US Fish & Wildlife Service
Date of this Version
Water, soil, vegetation, grasshoppers (Family Acrididae), bird eggs and bird livers collected at a 23.5 hectare (58 acres) grassland irrigated with wastewater from an in situ uranium mine (Study Area) and a reference site in 1998 were analyzed for selenium and other trace elements. Bird surveys were conducted at the irrigated grassland at the in situ uranium mine to determine species use, relative abundance and behavior. We observed 23 species of birds using the Study Area. Western meadowlarks (Sturnella neglecta), red-winged blackbirds (Agelaius phoeniceus), lark buntings (Calamospiza melanocorys) and horned larks (Eremophila alpestris) were the most common avian species using the Study Area and were observed feeding and drinking at this site. Meadowlarks, redwinged blackbirds and lark buntings were observed nesting at the Study Area. Selenium concentrations in the uranium mine wastewater applied onto the grassland ranged from 340 to 450 μg/L. Selenium in the upper 15 cm (6 in) of soil from the irrigated grassland at the mine ranged from 2.6 to 4.2 μg/g dry weight (dw). Mean selenium concentrations in soil and water were 5 and 15 times higher at the Study Area than at the reference site. Selenium concentrations in grasses and grasshoppers ranged from 6.8 to 24 μg/g and 11 to 20 μg/g dw, respectively. Selenium in red-winged blackbird eggs and livers collected from the Study Area ranged from 13.2 to 22 μg/g and 33 to 53 μg/g dw, respectively, and concentrations were well in excess of toxic thresholds. Two composite samples of gizzard contents taken from red-winged blackbirds collected at the Study Area had selenium concentrations of 12 and 83 μg/g dw. Mean selenium concentrations in grasses, grasshoppers, and bird eggs and livers were 5.8 to 30 times higher at the Study Area than at the reference site. Elevated selenium concentrations in water, soil, grasshoppers, and red-winged blackbird eggs and livers collected from the Study Area demonstrate that selenium is being mobilized and is bioaccumulating in the food chain.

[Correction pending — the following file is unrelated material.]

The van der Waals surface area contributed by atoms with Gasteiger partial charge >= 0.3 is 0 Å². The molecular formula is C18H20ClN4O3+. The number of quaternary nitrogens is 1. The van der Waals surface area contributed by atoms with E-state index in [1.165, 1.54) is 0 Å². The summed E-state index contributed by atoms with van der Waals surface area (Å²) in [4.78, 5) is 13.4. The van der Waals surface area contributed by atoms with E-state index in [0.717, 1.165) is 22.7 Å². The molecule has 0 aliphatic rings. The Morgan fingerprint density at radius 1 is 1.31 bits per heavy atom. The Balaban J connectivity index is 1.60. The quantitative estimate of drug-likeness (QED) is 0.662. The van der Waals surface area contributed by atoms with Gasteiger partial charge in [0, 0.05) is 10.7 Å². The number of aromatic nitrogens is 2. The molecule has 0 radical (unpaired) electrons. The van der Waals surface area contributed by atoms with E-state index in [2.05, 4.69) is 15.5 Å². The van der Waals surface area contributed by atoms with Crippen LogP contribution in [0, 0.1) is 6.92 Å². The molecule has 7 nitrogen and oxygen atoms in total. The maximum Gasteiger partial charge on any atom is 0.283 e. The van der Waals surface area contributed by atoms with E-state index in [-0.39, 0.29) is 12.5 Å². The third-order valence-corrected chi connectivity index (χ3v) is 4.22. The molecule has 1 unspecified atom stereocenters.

Published in Contaminant Report Number: R6/715C /00, 1-36, (2000)